Firm launches graduate program in Africa to help innovate the future
SCI & TECH
By Sara Okuoro | October 30th 2020
Ericsson has launched its 2020 edition of the Graduate Program in Africa. The program aims to grow the technical skills of the graduates, train them in the Ericsson technology, solutions and their delivery and understanding their processes, methods and tools.
The training will expose them to working in a large global matrix driven organization in terms of the ways of working, understanding vision, mission, strategies, corporate culture and values of the company. This is to equip them meet the business challenges of the future.
The firm says the program will help build local talent for the African markets.
“The Fresh Graduate Program in Africa is designed to give graduates’ career an added momentum at just the right time – maximizing the skills they have gained in the course of their degree, adding more to their repertoire and equipping them to make a positive impact on the continent. Aiming to attract and guide the most talented, innovative and creative technology minds, the programs offers graduates an opportunity to engage with the most exciting technology on the planet and the challenges it brings,” said Caroline Berns, Head of Talent Acquisition at Ericsson Middle East and Africa.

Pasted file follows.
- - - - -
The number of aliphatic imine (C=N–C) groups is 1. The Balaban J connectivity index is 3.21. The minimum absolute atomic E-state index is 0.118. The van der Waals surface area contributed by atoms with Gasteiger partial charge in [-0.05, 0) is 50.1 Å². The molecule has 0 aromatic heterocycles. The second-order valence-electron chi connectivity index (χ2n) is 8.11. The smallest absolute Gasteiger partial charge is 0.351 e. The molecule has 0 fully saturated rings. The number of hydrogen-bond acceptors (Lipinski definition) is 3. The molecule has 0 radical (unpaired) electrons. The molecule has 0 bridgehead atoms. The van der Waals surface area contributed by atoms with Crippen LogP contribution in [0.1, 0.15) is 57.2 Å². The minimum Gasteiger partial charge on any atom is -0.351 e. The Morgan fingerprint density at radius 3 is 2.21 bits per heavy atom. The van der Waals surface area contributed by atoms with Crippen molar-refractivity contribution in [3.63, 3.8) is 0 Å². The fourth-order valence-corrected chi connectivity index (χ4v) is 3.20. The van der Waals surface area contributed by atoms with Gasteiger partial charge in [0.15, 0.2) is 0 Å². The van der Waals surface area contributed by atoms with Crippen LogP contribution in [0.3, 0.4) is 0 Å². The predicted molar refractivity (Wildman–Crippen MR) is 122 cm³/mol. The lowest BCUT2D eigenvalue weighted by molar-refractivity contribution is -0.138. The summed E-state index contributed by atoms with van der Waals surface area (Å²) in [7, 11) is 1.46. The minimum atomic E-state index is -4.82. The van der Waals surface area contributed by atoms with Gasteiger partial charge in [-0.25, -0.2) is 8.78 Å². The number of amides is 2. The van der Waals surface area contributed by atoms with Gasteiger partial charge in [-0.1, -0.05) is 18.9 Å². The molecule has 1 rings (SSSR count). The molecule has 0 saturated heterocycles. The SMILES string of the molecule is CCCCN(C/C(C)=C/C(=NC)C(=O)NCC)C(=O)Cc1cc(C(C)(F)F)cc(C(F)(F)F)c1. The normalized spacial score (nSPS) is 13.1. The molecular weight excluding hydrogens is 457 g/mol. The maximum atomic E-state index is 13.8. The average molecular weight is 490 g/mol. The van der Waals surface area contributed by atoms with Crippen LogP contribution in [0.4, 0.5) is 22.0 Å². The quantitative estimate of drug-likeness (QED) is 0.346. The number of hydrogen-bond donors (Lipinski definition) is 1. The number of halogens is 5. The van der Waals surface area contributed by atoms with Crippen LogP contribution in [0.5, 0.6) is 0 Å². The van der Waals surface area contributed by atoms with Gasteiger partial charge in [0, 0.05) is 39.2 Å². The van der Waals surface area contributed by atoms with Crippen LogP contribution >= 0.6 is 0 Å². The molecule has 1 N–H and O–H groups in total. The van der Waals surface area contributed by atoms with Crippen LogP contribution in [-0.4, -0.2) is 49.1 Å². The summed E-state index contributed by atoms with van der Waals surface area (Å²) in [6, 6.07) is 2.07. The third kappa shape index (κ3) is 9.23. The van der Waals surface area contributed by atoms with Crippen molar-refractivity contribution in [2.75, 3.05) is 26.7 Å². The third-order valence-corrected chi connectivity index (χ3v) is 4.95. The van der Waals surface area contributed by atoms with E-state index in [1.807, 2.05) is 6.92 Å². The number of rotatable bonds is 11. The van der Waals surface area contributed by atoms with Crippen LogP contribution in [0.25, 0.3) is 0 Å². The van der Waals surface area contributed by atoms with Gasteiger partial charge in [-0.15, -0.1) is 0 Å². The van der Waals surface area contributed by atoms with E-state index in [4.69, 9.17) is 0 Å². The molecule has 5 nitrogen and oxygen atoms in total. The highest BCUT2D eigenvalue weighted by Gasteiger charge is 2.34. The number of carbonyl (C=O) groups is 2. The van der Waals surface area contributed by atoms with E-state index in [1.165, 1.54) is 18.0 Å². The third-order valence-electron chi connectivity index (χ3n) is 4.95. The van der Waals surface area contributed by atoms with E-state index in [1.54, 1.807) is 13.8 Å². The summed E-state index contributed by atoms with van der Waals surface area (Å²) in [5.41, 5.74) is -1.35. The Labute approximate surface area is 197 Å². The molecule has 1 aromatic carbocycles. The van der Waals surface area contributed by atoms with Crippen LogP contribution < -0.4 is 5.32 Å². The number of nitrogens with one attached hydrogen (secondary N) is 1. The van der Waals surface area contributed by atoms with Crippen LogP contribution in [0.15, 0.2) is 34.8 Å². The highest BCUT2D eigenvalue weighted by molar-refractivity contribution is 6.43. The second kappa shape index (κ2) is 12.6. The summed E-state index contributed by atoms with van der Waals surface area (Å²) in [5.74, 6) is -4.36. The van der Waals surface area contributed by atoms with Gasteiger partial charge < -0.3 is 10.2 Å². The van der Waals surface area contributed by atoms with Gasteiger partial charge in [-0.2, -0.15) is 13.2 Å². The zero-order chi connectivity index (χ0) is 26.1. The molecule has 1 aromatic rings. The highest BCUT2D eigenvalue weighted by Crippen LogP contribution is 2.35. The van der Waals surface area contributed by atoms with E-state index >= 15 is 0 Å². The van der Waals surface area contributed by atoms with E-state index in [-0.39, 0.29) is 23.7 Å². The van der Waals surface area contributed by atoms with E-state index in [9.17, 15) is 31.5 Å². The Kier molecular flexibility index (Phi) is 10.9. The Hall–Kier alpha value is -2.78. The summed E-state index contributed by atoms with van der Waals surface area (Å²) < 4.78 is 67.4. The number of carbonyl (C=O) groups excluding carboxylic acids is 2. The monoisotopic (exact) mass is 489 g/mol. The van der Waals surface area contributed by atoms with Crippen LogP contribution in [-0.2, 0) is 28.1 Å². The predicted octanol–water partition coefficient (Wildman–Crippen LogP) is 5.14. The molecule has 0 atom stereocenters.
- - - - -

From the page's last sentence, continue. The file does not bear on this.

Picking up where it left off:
Half of the graduates hired will be women, in alignment with Ericsson’s Educate and local Connect to Learn projects which empower women in STEM (Science, Technology, Engineering and Math) fields and leverage connectivity to increase access to education for children, especially girls.
“Our young graduates with curious and innovative minds, work alongside the brightest minds in the industry and work on projects that are changing the world of communication and thus become the future of the telecoms industry in Africa,” said the firm.
Due to the sudden and unprecedented disruption of the COVID-19 pandemic, the Graduate Program will run virtually, and will focus on graduates in Kenya, Nigeria, Sudan and Angola. Applications are closed for phase one but the program is expected to roll out in more countries in the continent during a second phase.
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